Protecting Horse Country
About Florida's Horse County
The horse industry is drawn to the north central Florida area by the mild climate, rich pasture land, and quality amenities and support services like the University of Florida vet school. The picturesque landscape is a product of the unique soil structure and surface limestone, and is identifiable by the expansive oak trees and rolling hills.
The limestone-rich soil enriches the grass with calcium and other minerals that strengthen the bones of growing horses. This rare soil structure is the common element among each of the four major Thoroughbred breeding and training centers in the world: Ocala, Marion County; Lexington, Kentucky; Newmarket, England; and Chantilly, France. Even in north central Florida, it’s found only in certain areas. It is no surprise that Marion County is home to some 1,200 horse farms which represent all of the equestrian disciplines.
The beauty of the these landscapes attract another industry—urban development. The “Horse Capital of Florida” is at risk, along with the nearly 29,000 jobs the industry provides. The goal the Protecting Horse County component of The Farmlands Program is to slow the development trends by protecting horse farms.CTF’s goal is to protect horse farms, the network that supports horse farms and the horse farm lifestyle for future generations by educating landowners about land conservation methods, and by assisting them in protecting their land.
When landowners have information about strategies to protect their farms, there is a better chance that family lands can be maintained and passed on to future generations. Financial assistance, federal income and estate tax savings, and reduction in property taxes can all help sustain Horse Country.
THE HORSE COUNTRY PROGRAM: Knowledge is Power
CTF hosts educational workshops geared toward landowners in horse country to provide information about current tax incentives for land conservation, the economic benefits of conservation easements and ways to reduce property, federal income, and estate taxes. Additional topics covered include life estates, charitable remainder trusts, and business organization strategies.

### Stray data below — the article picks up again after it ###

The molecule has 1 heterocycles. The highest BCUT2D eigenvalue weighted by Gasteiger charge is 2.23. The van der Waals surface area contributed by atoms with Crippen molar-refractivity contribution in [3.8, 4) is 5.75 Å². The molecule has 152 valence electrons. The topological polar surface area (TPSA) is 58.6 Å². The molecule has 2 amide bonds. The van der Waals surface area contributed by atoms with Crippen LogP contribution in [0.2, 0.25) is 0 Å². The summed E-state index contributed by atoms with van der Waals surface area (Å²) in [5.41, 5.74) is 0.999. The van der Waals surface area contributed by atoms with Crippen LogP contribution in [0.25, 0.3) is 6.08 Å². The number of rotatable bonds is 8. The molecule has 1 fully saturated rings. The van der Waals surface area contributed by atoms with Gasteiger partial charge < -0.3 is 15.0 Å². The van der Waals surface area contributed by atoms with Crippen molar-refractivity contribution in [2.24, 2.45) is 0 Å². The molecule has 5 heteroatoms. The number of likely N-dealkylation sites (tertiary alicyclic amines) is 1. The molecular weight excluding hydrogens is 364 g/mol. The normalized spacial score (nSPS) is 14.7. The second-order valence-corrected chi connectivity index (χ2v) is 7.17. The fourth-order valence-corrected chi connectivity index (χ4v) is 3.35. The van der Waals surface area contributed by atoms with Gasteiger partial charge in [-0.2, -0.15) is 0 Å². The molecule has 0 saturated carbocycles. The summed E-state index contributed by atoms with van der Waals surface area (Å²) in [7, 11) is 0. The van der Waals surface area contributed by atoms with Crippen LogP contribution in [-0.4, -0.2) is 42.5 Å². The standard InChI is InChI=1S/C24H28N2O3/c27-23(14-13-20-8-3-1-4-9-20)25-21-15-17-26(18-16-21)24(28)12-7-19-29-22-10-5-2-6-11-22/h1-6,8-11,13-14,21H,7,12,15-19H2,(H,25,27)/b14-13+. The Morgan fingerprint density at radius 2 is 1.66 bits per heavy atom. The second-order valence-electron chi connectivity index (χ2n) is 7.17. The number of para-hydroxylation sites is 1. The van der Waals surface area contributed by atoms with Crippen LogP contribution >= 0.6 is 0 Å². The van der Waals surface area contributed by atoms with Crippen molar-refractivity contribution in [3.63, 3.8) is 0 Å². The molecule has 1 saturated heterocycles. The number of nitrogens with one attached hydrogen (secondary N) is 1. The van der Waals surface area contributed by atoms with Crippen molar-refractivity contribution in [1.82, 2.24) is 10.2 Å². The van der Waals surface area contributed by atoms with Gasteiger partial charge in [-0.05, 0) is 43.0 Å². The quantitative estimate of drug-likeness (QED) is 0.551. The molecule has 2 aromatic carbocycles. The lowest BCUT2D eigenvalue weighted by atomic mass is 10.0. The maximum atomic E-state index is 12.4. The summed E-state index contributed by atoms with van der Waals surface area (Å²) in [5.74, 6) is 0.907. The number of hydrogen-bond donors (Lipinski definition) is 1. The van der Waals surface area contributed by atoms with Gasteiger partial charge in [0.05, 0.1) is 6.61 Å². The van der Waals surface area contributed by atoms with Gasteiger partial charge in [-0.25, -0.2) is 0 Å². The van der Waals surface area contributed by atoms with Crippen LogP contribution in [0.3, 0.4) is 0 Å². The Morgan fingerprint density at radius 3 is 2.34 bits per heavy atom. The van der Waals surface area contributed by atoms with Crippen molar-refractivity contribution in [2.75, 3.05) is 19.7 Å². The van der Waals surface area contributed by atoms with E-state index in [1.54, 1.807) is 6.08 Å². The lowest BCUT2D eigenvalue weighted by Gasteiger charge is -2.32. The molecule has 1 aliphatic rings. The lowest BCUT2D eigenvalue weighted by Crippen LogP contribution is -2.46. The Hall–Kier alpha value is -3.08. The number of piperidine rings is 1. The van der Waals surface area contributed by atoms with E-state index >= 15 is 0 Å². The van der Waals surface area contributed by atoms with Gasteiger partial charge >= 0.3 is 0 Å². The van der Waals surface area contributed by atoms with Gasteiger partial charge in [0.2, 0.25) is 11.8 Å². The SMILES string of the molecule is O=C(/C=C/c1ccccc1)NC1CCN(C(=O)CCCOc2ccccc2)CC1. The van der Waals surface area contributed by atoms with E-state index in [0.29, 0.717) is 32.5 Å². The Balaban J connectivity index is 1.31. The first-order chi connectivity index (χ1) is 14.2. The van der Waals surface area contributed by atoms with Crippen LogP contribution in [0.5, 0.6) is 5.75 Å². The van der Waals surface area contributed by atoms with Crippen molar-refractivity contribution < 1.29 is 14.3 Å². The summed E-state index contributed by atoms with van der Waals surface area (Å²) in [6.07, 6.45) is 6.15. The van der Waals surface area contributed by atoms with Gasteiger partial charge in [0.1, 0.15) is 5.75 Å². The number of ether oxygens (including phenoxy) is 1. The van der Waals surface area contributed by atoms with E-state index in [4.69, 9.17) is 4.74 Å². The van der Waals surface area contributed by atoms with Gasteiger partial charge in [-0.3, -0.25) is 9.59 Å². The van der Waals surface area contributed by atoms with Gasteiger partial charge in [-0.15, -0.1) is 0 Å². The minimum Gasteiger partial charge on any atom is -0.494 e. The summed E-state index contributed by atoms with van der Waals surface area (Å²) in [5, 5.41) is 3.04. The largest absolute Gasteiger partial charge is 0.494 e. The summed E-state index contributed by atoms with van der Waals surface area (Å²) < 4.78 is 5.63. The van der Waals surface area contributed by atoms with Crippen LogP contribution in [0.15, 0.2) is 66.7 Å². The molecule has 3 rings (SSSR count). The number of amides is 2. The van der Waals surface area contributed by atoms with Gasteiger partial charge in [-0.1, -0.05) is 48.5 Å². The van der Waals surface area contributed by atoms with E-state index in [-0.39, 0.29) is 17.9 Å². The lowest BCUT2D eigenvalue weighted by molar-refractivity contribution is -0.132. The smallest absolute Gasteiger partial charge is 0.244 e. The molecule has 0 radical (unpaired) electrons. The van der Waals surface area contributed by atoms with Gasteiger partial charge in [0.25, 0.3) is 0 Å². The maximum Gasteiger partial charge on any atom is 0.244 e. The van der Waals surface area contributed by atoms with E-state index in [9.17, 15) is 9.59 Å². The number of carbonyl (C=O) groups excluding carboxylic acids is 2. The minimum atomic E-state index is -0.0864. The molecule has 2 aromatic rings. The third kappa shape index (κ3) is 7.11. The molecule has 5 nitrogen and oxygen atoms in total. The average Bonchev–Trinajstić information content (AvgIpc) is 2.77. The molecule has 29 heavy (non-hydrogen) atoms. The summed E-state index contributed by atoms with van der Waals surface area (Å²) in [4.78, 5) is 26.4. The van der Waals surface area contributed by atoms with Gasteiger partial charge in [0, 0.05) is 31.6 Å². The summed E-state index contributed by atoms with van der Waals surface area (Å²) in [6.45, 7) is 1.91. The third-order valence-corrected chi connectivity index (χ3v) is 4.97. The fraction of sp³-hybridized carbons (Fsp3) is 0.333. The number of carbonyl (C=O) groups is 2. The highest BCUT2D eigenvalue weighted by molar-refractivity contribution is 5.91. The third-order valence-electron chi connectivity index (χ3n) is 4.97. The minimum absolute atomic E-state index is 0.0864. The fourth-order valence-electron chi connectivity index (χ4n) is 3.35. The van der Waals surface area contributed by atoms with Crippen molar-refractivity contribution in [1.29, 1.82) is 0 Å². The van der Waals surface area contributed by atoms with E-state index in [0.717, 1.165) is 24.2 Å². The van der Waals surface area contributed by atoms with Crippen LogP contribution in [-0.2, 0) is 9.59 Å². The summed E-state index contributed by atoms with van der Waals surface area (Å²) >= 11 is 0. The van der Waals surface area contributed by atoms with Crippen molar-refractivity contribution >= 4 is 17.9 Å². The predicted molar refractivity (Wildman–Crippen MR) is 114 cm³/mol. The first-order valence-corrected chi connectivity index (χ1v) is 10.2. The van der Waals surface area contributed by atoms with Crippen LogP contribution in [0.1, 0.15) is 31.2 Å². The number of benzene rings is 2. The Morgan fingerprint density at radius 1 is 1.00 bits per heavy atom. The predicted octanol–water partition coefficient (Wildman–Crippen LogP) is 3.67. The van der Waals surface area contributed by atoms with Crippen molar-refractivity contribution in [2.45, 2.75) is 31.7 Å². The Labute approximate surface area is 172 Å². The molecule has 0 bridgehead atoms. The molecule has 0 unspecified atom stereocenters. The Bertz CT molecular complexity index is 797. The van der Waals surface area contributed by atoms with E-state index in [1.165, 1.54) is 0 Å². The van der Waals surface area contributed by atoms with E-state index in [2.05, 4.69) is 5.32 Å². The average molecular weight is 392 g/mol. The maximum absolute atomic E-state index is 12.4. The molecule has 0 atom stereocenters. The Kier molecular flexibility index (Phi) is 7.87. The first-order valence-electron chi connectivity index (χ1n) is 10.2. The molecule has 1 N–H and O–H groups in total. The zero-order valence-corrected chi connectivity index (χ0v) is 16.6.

CTF also meets with individual landowners, area farm organizations, elected officials, and the media to ensure that accurate information is available to support action. CTF is working with the horse industry to promote conservation easements, which can provide income and tax benefits, to protect horse farms and provide long term security for the horse sport industry.
CTF Outreach activities identify programs that have direct impact on land conservation and stewardship. They help landowners connect with resources provided by the Farm and Ranchland Protection Program, Rural Land Stewardship Areas, the Wetlands Reserve Program, Rural and Family Lands Protection Program, the Florida Forever program. See the details in the Conservation Toolbox.
The Quail Roost Foundation, founded in honor of Elmer and Harriet Heubeck, has generously contributed $5,000 to develop materials to help horse farm owners protect their lands. These funds supported development and printing of information targeted toward horse farm owners.
The Conservation Trust for Florida mailed this special brochure to all horse farm owners in Marion County, along with materials on land conservation options such as conservation easements and tax and estate planning methods.
CTF also writes articles and letters to the editor that appear in equestrian publications and the print media. Such articles extend the CTF’s reach, ensuring that the equestrian community is aware of issues and options, as well as the resources that pertain to their situation.
Learn how help farmers and landowners protect the character of their property and plan for its future.
View this inspiring and informative video by Former Florida Governor Buddy MacKay, who is also a member of CTF's Advisory Board. He talks about the importance of protecting wildlife corridors and protecting land for conservation. Video is by the University of Florida, IFAS as part of the Springs Protection Workshop in May 2012 (11 minutes).